Children can experience numerous complications in relation to their obesity, and it is important to understand these long-term effects on their body. Childhood obesity has been shown to persist into adulthood, causing an increase in morbidity and early mortality for those affected. Illnesses that were historically unheard of in pediatrics are occurring more frequently. Metabolic syndrome was once a predictor of adult cardiovascular disease and diabetes, but has recently been used for pediatrics. Pediatric patients with the diagnosis of metabolic disorder tend to be obese, sedentary, and show signs of insulin resistance and hypertension.
The epidemic of childhood obesity has caught the attention of First Lady Michelle Obama and this is an indicator of how serious this problem is. As healthcare professionals it is incumbent to diagnose the overall problem and devise innovation policies and solutions to initiate effective damage control and preventative strategies. The development of structured and proven techniques is necessary to fight childhood obesity. The seriousness of this cannot be overstated, since addressing the problem effectively will help to determine the future health of this nation. The long term implications of not successfully treating overweight children will compromise their quality of life, cause low self esteem, and increase overall healthcare costs.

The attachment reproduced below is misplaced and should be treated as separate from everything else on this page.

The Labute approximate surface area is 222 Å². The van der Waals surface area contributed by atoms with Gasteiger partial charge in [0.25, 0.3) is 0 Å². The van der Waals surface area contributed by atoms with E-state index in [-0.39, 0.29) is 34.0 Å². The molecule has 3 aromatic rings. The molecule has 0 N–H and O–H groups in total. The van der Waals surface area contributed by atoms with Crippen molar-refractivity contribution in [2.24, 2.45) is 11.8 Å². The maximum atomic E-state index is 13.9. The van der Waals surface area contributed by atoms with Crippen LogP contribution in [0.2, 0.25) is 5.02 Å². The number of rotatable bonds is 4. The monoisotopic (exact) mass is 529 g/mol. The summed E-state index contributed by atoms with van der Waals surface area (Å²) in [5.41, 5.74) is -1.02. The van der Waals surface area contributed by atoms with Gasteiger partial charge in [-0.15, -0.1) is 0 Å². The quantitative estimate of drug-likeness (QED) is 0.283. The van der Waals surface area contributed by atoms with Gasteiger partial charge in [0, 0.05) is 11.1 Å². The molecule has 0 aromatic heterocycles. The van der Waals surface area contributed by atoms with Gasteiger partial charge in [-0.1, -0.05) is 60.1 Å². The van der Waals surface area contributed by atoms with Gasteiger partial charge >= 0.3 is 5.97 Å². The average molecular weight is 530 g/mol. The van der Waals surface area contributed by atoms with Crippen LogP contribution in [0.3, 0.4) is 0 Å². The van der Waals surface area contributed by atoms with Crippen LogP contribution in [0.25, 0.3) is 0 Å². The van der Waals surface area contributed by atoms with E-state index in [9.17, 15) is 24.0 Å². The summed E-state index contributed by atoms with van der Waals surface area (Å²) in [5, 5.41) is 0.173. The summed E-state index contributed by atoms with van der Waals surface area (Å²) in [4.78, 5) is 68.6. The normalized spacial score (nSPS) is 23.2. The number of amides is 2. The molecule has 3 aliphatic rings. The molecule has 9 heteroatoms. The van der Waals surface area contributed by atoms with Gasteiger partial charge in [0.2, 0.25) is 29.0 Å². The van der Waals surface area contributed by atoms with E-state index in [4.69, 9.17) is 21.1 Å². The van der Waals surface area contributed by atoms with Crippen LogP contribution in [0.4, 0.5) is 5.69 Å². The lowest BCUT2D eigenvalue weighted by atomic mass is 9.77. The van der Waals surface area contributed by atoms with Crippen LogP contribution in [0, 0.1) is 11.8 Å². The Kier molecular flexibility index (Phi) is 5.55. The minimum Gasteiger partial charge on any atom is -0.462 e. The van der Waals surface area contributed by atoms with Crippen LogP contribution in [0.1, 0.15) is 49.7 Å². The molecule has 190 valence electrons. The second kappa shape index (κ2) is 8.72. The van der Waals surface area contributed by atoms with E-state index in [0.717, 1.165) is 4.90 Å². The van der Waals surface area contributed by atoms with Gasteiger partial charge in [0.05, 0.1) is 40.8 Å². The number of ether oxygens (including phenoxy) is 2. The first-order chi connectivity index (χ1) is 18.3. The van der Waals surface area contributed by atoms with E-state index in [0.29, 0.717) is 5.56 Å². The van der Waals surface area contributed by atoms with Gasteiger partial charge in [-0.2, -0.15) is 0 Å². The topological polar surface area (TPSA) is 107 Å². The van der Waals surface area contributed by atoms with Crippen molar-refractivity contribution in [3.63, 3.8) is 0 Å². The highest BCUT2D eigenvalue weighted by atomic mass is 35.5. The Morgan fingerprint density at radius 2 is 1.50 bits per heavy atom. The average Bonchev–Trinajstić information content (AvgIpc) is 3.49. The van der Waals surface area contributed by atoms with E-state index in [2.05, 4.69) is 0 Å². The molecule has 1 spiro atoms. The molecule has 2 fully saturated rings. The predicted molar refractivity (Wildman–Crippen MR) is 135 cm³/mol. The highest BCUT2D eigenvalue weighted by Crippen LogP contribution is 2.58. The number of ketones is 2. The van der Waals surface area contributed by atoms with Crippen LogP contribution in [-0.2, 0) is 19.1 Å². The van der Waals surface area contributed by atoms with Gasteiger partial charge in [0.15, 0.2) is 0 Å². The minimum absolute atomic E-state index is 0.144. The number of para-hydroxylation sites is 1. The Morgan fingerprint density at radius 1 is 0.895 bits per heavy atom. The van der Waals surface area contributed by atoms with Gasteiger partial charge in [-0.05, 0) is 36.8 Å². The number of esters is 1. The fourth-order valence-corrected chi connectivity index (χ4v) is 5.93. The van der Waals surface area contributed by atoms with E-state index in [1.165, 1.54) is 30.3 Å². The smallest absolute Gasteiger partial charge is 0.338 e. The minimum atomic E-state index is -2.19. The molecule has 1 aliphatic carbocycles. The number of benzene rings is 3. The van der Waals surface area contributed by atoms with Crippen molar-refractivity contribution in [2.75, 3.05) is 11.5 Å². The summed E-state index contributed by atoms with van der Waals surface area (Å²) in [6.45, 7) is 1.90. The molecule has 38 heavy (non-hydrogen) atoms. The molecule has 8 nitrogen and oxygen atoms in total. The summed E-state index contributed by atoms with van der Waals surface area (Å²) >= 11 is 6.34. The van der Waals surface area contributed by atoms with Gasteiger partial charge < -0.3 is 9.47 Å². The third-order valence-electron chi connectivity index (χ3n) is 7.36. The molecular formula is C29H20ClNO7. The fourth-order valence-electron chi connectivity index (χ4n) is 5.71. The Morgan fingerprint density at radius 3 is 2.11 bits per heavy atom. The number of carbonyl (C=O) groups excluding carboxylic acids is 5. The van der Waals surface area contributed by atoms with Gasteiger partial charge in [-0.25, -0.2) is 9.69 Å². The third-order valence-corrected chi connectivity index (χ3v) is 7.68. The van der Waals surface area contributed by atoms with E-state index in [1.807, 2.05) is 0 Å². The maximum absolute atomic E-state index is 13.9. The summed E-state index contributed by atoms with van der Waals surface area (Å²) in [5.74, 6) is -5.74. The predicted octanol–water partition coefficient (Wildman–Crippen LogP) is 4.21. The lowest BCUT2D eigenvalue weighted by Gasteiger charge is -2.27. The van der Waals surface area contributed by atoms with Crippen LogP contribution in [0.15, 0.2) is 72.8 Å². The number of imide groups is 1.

Obesity in children is a contributing factor of hypertension, high cholesterol and cardiovascular disease (CVD). Studies have shown that 70% of obese children have one and 39% have two risk factors of CVD (CDC, 2012). With the prevalence of childhood obesity in American children, long term and short term health effects can be drastically influenced by the popularity of fast food, amount of physical activity and parental influence. Children can be conditioned to lead an unhealthy life. The increased availability of fast food has changed, so should our eating habits.
Planned family meals with better food selections helps to avoid junk and fast foods. Sometimes genetic factors may play a part in obesity. However, a genetic predisposition can encourage the family unit to a more active role to fight childhood obesity. Childhood obesity is on the rise among American children. Children become obese because of various genetic, behavioral and environmental factors.
Several internal and external factors contribute to childhood obesity; however, many people believe that parents are primarily to blame for obese children and adolescents. On the other hand, medical professionals and sociologists have studied the consistent decline in physical activity and external societal influences that help to contribute to childhood obesity. Childhood obesity is comprised of several internal components. It is commonly believed that obesity is caused by a gene produced during the perinatal stage of human development that increases the likelihood of weight gain in children. The perinatal phase of development occurs, “from the twentieth week of gestation to the twenty-eighth day of newborn life” ("Perinatal,").